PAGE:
residual clause, but it was invalidated by the Supreme Court
in Samuel Johnson v. United States, 135 S.Ct. 2551
(2015), and is not relevant to any of these appeals.) Second,
in deciding whether a statute "has as an element the
use, attempted use, or threatened use of physical force
against the person of another," we must use a
categorical approach, under which we "compare the
elements of the statute forming the basis of the
defendant's conviction with the elements of the
'generic' crime." Descamps v. United
States, 570 U.S. 254, 257 (2013). If the statute in
question is "divisible," meaning that it offers
alternative elements rather than merely alternative ways of
proving a single element, see Mathis v. United
States, 136 S.Ct. 2243 (2016), then a somewhat more
elaborate inquiry is permissible. Id. But the
Illinois statute before us is not divisible, and so we are
left with the ordinary categorical approach.
Curtis Johnson v. United States, 559 U.S. 133
(2010), the Supreme Court took a close look at the level of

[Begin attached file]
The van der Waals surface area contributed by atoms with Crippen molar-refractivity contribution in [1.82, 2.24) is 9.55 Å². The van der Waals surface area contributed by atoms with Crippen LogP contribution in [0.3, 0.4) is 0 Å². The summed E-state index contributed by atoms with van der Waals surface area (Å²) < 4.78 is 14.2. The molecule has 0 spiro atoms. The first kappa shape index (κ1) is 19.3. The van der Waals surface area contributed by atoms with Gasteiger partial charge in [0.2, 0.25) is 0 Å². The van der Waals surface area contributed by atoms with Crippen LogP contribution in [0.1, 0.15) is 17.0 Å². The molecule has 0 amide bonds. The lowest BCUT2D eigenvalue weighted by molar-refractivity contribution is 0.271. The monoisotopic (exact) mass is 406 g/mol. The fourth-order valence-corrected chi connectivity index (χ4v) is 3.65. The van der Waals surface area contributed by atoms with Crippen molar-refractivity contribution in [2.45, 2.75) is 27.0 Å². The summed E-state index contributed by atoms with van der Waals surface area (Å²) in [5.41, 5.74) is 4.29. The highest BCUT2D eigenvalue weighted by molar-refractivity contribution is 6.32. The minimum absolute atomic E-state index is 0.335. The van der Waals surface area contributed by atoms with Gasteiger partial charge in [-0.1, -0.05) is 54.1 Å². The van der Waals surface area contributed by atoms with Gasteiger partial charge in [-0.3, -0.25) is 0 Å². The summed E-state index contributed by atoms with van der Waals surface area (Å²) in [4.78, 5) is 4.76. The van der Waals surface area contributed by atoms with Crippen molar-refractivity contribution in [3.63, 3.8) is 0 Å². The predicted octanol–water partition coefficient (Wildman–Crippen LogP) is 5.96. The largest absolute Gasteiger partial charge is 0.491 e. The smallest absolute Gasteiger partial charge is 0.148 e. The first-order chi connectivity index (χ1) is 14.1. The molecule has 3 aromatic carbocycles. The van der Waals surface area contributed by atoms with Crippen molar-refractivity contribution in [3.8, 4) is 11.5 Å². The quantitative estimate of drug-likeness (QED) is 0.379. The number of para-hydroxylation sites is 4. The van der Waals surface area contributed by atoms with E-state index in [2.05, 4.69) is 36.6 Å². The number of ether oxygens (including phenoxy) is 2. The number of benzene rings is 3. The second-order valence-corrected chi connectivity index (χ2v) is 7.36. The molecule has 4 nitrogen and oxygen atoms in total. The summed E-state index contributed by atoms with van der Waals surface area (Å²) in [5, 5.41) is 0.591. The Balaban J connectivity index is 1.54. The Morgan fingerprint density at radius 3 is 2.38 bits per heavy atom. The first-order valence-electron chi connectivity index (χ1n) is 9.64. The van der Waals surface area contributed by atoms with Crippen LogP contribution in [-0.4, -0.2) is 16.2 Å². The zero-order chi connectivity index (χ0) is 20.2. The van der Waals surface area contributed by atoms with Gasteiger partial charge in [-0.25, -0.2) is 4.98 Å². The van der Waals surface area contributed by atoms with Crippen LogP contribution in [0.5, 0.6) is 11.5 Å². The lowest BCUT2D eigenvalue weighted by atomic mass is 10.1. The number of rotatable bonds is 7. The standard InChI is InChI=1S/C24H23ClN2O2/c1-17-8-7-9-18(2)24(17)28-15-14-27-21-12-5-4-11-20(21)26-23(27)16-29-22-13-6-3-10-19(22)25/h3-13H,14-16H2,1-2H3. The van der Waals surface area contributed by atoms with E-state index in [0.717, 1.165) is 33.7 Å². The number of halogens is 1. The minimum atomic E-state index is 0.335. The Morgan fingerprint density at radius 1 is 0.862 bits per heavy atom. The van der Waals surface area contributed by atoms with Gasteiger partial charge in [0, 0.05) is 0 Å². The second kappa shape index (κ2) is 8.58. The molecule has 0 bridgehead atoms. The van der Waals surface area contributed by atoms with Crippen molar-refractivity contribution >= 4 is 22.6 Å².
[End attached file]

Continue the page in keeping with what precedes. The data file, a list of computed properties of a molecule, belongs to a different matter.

force that is needed in order to trigger the ACCA sentencing
enhancement. Curtis Johnson pleaded guilty to possessing a
firearm after a felony conviction, 18 U.S.C. § 922(g),
and the government argued that he was subject to the ACCA
penalty scheme. One of his prior felonies was for the Florida
offense of battery by "[a]ctually and intentionally
touch[ing] another person," in violation of Fla. Stat.
§ 784.O3(1)(a), (2) (2003). 559 U.S. at 135. The
question was whether the degree of force required by the
Florida law met the federal definition in ACCA.
Under the common law, the Supreme Court observed, the
"element of 'force' [was] satisfied by even the
slightest offensive touching." 559 U.S at 139. But,
bearing in mind the need to take context into account, the
Court held that ACCA did not adopt the common-law approach.
Instead, it said, "in the context of a statutory
definition of 'violent felony,' the phrase